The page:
FRIDAY NIGHT MOVIE REVIEW: On Friday night, I saw “Frances Ha,” which stars Greta Gerwig (Greenberg, Mistress America), Mickey Sumner (The End of the Tour, Snowpiercer [TV series]), Adam Driver (Star Wars: Episode VIII – The Last Jedi, Marriage Story ), Michael Zegen (The Marvelous Mrs. Maisel [TV series], Boardwalk Empire [TV series]), Michael Esper (The Outsider [TV series], Ben is Back), Charlotte d’Amboise (The Preacher’s Wife, One Life to Live [TV series]), and Grace Gummer (The Homesman, Larry Crowne). It is directed by Noah Baumbach (Marriage Story , The Squid and the Whale), who co-wrote the screenplay with Greta Gerwig.
A woman in her late 20’s navigates her uncertain life and future in New York City when her best friend moves out of their apartment.
Noah Baumbach. Greta Gerwig. You know, I just need to go through their catalogue. Whether they are working on something together or separate, they seem to always churn out interesting, raw, and witty pieces of cinema. It’s this kind of stuff that I enjoy as a creative; the work that you know is inspired, but comes into its own with such confidence and fun (even when the content is a bit depressing).
“Frances Ha” has been on my radar for a while. The iconic still of Frances (Gerwig) running through a crosswalk with joy radiating from her face has come up in film searches from time to time. It’s inviting, and when I saw it sitting on a shelf at a store, I had to pick it up.
The black-and-white cinematography, New York City backdrop, and natural (almost improv-ish) performance style make this movie what Frances would deem “magic.” Inspired by the French New Wave, Baumbach and Gerwig wanted to craft a story about uncertainty; one where a woman unsure of herself floats listlessly through a rather turbulant time in her late 20’s. She’s got quite a bit riding on her life, many avenues to travel down but trying desperately to hang on to what she has in the “now.” And what’s in the “now” is fading.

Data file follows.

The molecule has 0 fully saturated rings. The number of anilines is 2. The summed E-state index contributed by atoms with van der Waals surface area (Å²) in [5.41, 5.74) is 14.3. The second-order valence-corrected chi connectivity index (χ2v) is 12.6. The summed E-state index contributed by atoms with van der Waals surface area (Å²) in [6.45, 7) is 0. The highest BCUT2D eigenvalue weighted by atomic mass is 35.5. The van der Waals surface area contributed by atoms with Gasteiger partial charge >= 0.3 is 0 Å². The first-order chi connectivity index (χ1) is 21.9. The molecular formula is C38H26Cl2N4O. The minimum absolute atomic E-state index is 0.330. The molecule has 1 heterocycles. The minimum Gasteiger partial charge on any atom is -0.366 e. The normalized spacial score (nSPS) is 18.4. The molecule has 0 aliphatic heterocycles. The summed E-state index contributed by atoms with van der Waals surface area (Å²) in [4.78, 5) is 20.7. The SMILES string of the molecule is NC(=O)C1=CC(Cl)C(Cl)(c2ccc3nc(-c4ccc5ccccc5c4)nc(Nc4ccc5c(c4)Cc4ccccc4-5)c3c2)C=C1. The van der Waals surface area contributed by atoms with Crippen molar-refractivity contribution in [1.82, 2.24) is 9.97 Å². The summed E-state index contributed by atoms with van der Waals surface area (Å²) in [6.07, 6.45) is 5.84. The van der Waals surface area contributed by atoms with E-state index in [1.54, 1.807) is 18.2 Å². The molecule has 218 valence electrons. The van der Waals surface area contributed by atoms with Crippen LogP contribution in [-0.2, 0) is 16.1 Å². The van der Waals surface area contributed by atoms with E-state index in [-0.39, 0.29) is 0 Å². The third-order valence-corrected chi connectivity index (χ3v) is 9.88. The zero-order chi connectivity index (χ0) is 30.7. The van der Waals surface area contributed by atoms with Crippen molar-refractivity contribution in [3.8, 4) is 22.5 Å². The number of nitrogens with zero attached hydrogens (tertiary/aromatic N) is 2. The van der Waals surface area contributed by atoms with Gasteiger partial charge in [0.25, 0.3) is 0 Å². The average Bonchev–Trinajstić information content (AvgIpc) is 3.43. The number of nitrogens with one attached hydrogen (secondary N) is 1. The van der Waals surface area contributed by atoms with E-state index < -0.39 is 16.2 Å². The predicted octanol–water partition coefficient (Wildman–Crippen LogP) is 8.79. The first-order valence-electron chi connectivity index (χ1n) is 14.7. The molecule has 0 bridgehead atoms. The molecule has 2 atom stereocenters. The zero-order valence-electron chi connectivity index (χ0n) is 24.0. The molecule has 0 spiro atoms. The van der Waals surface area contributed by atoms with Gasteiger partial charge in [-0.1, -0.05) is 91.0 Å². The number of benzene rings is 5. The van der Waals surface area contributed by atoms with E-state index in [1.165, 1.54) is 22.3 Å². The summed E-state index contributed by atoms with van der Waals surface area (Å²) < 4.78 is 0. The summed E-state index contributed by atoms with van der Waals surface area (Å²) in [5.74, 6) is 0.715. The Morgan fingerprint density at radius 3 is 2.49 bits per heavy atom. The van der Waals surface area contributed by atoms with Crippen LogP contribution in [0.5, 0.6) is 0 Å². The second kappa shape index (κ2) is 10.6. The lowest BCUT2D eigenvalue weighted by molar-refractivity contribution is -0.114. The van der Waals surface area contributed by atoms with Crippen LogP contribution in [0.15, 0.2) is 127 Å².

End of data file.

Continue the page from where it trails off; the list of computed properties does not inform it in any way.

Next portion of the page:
When first taking this journey with Frances, I wasn’t sure what I was getting myself into. It’s easy for a movie like this to be about nothing, where the narrative is really a collection of scenes that give us some insight into a character, but not much direction. Thankfully, with “Frances Ha,” even in her directionless season, Frances is getting somewhere. She’s learning, growing, and all the while suffering in such a wild part of her life. The moments that make up this story are funny, interesting, and endearing. Quite a few times I felt connected (hearing that “seeing someone you love in the crowd” speech really hit home).
Baumbach’s direction and Gerwig’s performance are what make this film special. It’s a character we haven’t quite seen before in cinema (or at least I haven’t), and the messy weaving of narrative actually has control to it. Certain elements introduced are harkened back, and by the ending you are given great resolve to Frances’ situation. The little moments sprinkled in between are quite fun as well, with many situation bits that left me laughing.
“Frances Ha” isn’t everyone’s cup of tea. I would have to get others’ opinions, but the conflicts presented by the story certainly appeal to that of a younger audience. Not only that, but the hang-out, loose nature of the story could come off as boring to regular popcorn goers. Nevertheless, I really enjoyed it. The wonderful acting, humorous situations, classical/pop music choices, and raw story fit right in my wheelhouse. Also… black-and-white is pretty beautiful. FINAL SCORE: 93%= Juicy Popcorn
Here is the trailer: